One of objective methods of early and differential diagnosis of occupational pulmonary diseases in miners (pneumoconiosis, silicotuberculosis, dust bronchitis) is bronchoscopy with a cytologic examination of bronchoalveolar lavage fluid (BAF). BAF-examination was carried out in a total of 88 patients with incipient and advanced forms of dust bronchitis, pneumoconiosis and silicotuberculosis. A direct relationship has been revealed between a decline in local cell-bound immunity caused by a dust-inducted affection mononuclear phagocytes and advancing of stages of dust-related diseases.
Employing incidence data from the Quebec Tumor Registry, we examined the relative risks of cancer of all sites for the years 1969-73 in the asbestos-mining, rural, and metropolitan counties of Quebec Province, Canada. Generally, rates for males exceeded those for females, and the relative risks in the asbestos-mining counties for 7-10 different sites of cancer, all of low incidence, were from 1.50 to 8.08 times those of other rural counties of the Province for both sexes. Metropolitan counties exhibited equally high risk for many of these sites. We discovered higher risks among males in asbestos-mining counties for cancer of the pleura, peritoneum, lip, tongue, salivary gland, mouth, and small intestine and higher risks among females for cancer of the pleura, lip, kidney, salivary gland, and for melanoma. Because of the likelihood of a long latent period for asbestos-related cancers, the risks we observed were possibly the product of since-altered occupational and environmental conditions existing 20-30 years ago in the asbestos-mining areas. The similarities in risks for most cancers in asbestos-mining and urban areas were noteworthy.
The aim of this study was to investigate the incidence of cancer among 318 male employees of a niobium mining company which was only operated between 1951 and 1965. Many of the workers, especially underground miners, were exposed to the daughters of radon and thoron and also to thorium. The accumulated doses to the workers from short-lived radon and thoron daughters in the mine atmosphere were assessed to be relatively low; up to 300 working-level months. During the follow-up period 1953-1981, 24 new cases of cancer were observed compared to an expected number of 22.8. Twelve cases of lung cancer had occurred versus 3.0 expected. Among the 77 miners, 9 cases of lung cancer were observed against 0.8 expected. Associations between the occurrence of lung cancer and exposure to alpha radiation and smoking were found. For the radon and thoron daughter exposure, about 50 excess cases per million person-years at risk per working-level month were observed.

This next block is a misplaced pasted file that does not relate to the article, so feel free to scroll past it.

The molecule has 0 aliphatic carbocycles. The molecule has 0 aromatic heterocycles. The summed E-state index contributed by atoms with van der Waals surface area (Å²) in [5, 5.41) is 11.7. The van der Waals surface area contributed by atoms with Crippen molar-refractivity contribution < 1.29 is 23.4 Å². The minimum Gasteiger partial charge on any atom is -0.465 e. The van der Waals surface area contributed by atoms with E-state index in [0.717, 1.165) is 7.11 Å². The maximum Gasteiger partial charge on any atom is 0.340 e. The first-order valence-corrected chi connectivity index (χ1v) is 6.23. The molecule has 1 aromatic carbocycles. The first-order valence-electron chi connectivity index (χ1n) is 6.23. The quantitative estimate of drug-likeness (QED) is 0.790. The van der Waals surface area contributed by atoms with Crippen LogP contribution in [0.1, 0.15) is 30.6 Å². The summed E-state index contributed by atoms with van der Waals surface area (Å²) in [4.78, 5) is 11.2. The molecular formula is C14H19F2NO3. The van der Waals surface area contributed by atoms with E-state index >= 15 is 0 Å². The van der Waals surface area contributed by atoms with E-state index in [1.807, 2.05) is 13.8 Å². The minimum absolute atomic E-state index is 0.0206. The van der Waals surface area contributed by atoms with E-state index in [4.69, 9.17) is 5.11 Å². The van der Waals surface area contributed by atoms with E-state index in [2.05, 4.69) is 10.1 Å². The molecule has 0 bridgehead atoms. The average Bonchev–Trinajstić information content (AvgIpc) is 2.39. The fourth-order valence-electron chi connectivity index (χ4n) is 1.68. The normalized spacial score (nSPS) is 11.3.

In miners anthracosilicosis is caused by chronic exposure to coal dust and is characterized by progressive development of the inflammatory process, the expressed disorders of lipid metabolism, and immunodeficiency. In the experiment we revealed the stages of anthracosilicosis development according to which adequate measures of prevention and correction of the disorders caused by long exposure of an organism to coal dust are recommended.
Studies covered incidence of coronary heart disease, its risk factors and features of constitutional types among Kouzbass coal miners suffering from anthracosilicosis and chronic dust bronchitis. Findings are reliably higher incidence of coronary heart disease among coal miners having lung diseases caused by dust. Coronary heart disease among the miners with anthracosilicosis is favored by arterial hypertension, overweight and hypersthenic constitutional type, that among those with dust bronchitis is favored only by overweight.
The association between cumulative radon exposure and coronary heart disease mortality was studied in a retrospective cohort investigation of Newfoundland fluorspar miners.
Multivariate Poisson regression techniques were used to estimate relative risks of coronary heart disease mortality by level of radon exposure. Relative risks (RR) were adjusted by attained age, calendar period, duration of exposure, and smoking status. Death from coronary heart disease was the outcome measure of interest and was identified by record linkage to the Canadian Mortality Database.
An elevated risk of mortality from coronary heart disease was observed among miners with a cumulative radon exposure exceeding 1000 working-level months [RR 1.5, 95% confidence interval (95% CI) 0.77-2.75]. The association between radon exposure and coronary heart disease was not statistically significant according to a test for trend across exposure categories (P = 0.09). The smokers were 1.8 times more likely than the nonsmokers to die from coronary heart disease (95% CI 1.1-2.8).
These results suggest a positive association between coronary heart disease and radon exposure. However, these findings should be interpreted cautiously due to the inability to control for the confounding influence of other known risk factors of coronary heart disease.